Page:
More on Property Rights Insecurity and Short-Termism

Filed under: Commodities,Economics,Energy — The Professor @ 9:35 am

AP has an interesting article that complements my earlier analysis:

A debilitating dispute at Anglo-Russian joint venture TNK-BP, in large part resolved, has also stoked concerns. The company reassigned 148 technical specialists from the country earlier this year amid visa difficulties and litigation.

In July, chief operating officer Tim Summers said the Russian shareholders’ desire to cut capital expenditure by $900 million in 2008 could wipe up to 1 million tons to 5 million tons from the company’s output over the next 12 months.

Further evidence that the Russian partners in BP-TNK are highly desirous of getting cash out now.

The article also points out that the nearly confiscatory tax regime also depresses the incentive to invest.

Anticlimax

Filed under: Uncategorized — The Professor @ 9:30 am

Well, Ike has come and gone.   Here in College Station, a little wind, a lot of rain, but no big deal.   I’ll return to Houston tomorrow, but the main issue there seems to be power.   Could have been worse.

Stuck on Stupid

Filed under: Commodities,Derivatives,Economics,Energy,Politics — The Professor @ 2:10 am

During the aftermath of Hurricane Katrina, General Russel Honore castigated a reporter for being “stuck on stupid.”

For some reason, that phrase has come to mind repeatedly in the past hours. Perhaps it is due to the fact that I am sitting on the 9th floor of the Hilton in College Station, Texas, watching the rains and winds of Hurricane Ike. But more likely, it is that I am passing the time reading several of the latest “studies” purporting to lay the blame for the runup of commodity prices (especially energy prices) in 2007-2008 at the feet of speculators, and more particularly, commodity index traders.

The most widely disseminated of these is the Masters-White “Accidental Hunt Brothers” piece. Another is “The Commodities Market Bubble: Money Manager Capitalism and the Financialization of Commodity Markets” by University of Missouri-KC professor L. Randall Wray.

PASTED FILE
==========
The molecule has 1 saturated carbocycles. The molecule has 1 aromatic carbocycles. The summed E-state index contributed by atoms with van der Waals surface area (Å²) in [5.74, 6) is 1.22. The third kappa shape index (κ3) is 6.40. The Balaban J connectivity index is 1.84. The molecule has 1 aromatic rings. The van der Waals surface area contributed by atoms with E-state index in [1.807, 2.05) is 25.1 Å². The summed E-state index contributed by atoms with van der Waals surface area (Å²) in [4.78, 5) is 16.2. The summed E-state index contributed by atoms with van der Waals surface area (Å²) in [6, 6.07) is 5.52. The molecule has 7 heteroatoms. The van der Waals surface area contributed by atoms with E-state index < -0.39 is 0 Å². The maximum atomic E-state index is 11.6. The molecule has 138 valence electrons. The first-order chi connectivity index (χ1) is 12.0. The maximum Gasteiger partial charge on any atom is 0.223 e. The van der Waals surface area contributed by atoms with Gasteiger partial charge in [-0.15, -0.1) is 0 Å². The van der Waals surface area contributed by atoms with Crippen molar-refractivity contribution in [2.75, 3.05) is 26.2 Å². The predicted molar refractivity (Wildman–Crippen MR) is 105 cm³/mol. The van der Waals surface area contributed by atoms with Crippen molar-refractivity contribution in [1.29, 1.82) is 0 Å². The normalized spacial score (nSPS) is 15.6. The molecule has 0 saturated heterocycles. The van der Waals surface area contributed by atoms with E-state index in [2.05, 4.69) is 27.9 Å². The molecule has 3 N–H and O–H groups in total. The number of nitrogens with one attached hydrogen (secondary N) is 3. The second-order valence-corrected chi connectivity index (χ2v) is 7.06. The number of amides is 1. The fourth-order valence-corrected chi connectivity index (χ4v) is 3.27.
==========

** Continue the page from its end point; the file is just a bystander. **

In a nutshell–same old, same old BS.

I could go on and on deconstructing this bilge, but even though the opportunity cost of my time is only slightly above zero, being marooned as I am, it is still positive. So I will limit myself to hitting the low-lights.

The most fundamental problem with these papers is their failure to identify any channel whereby side-bets on commodity price outcomes affect the supply and demand for physical commodities. Masters and White are particularly slippery in this regard, equating in a conclusory way the purchase of physical oil by China to the purchase of forward and futures contracts in similar notional quantities by index funds, and then asserting that the side bets contribute just as much to demand as the Chinese purchases of physical oil, and hence are just as responsible for any price increases. Similarly, Masters-White state that index traders are holding “stockpiles” of oil. Uhm, no, they don’t. They hold contractual claims on oil that they liquidate without converting them into actual, bona fide stockpiles of physical oil. The Masters-White argument is akin to saying that the bettors at race tracks own the outcomes of horse races. No, they own betting tickets–contingent claims that have payoffs that depend on the outcome of a horse race. Absent some other mechanism (e.g., bribing the jockeys), these contingent claims don’t influence the outcome of the race.

Put differently, moneys invested in indices don’t actually flow into the market for the physical commodities. Nobody uses these dollars to buy oil or corn. Instead, these funds are used to place collateralized bets on future movements in prices. The actual money invested in these strategies (if the index investor follows a fully collateralized strategy) is used to buy T-bills in dollar amounts equal to the notional value of the commodity index. The actual moolah doesn’t flow into the commodity markets, the way that it does when Sinopec or PetroChina buys a supertanker of Arabian crude.

Masters-White and Wray also fail to address the fact that index investors liquidate their positions before they become claims on physical commodities, and hence they are typically sellers at the time that spot prices are determined.

In terms of “evidence” these authors merely point to the fact that index fund investments have risen at the same time that commodity prices have risen. They do not appear to separate out the effect of increases in the amount of commodity index fund assets that was caused by the effect of rising prices on the value of existing positions from the increases attributable to the flows of new moneys into the funds. There is no effort to carry out rigorous statistical tests (e.g., cointegration tests, Granger Causality tests) to establish causation or an equilibrium relation. (It is possible that the visual relationship between two strongly trending series like an oil price and the size of index positions could be a spurious one. The authors of these studies make no attempt to explore this possibility.)